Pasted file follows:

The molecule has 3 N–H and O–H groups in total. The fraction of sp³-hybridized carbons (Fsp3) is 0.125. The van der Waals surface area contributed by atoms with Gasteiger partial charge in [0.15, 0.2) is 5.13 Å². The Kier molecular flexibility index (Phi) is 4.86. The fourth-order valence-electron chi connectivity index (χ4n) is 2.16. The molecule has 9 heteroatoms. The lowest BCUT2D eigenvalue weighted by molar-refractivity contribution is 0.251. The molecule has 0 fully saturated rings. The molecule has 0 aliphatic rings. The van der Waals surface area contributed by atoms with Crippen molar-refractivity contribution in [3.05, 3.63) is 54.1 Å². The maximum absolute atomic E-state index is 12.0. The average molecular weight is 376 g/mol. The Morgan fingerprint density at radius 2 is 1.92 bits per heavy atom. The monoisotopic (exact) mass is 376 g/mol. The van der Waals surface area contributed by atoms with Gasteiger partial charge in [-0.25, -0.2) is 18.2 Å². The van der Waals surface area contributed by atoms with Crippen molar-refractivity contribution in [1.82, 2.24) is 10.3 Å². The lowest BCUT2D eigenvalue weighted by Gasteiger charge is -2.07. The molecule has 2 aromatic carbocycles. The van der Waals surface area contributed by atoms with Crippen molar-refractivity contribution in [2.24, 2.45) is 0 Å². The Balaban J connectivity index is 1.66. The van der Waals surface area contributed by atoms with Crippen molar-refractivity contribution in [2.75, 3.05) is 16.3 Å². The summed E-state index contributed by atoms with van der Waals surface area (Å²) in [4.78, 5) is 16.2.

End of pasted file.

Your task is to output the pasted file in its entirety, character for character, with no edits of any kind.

The molecule has 3 N–H and O–H groups in total. The fraction of sp³-hybridized carbons (Fsp3) is 0.125. The van der Waals surface area contributed by atoms with Gasteiger partial charge in [0.15, 0.2) is 5.13 Å². The Kier molecular flexibility index (Phi) is 4.86. The fourth-order valence-electron chi connectivity index (χ4n) is 2.16. The molecule has 9 heteroatoms. The lowest BCUT2D eigenvalue weighted by molar-refractivity contribution is 0.251. The molecule has 0 fully saturated rings. The molecule has 0 aliphatic rings. The van der Waals surface area contributed by atoms with Crippen molar-refractivity contribution in [3.05, 3.63) is 54.1 Å². The maximum absolute atomic E-state index is 12.0. The average molecular weight is 376 g/mol. The Morgan fingerprint density at radius 2 is 1.92 bits per heavy atom. The monoisotopic (exact) mass is 376 g/mol. The van der Waals surface area contributed by atoms with Gasteiger partial charge in [-0.25, -0.2) is 18.2 Å². The van der Waals surface area contributed by atoms with Crippen molar-refractivity contribution in [1.82, 2.24) is 10.3 Å². The lowest BCUT2D eigenvalue weighted by Gasteiger charge is -2.07. The molecule has 2 aromatic carbocycles. The van der Waals surface area contributed by atoms with Crippen molar-refractivity contribution in [2.24, 2.45) is 0 Å². The Balaban J connectivity index is 1.66. The van der Waals surface area contributed by atoms with Crippen molar-refractivity contribution in [2.75, 3.05) is 16.3 Å². The summed E-state index contributed by atoms with van der Waals surface area (Å²) in [4.78, 5) is 16.2.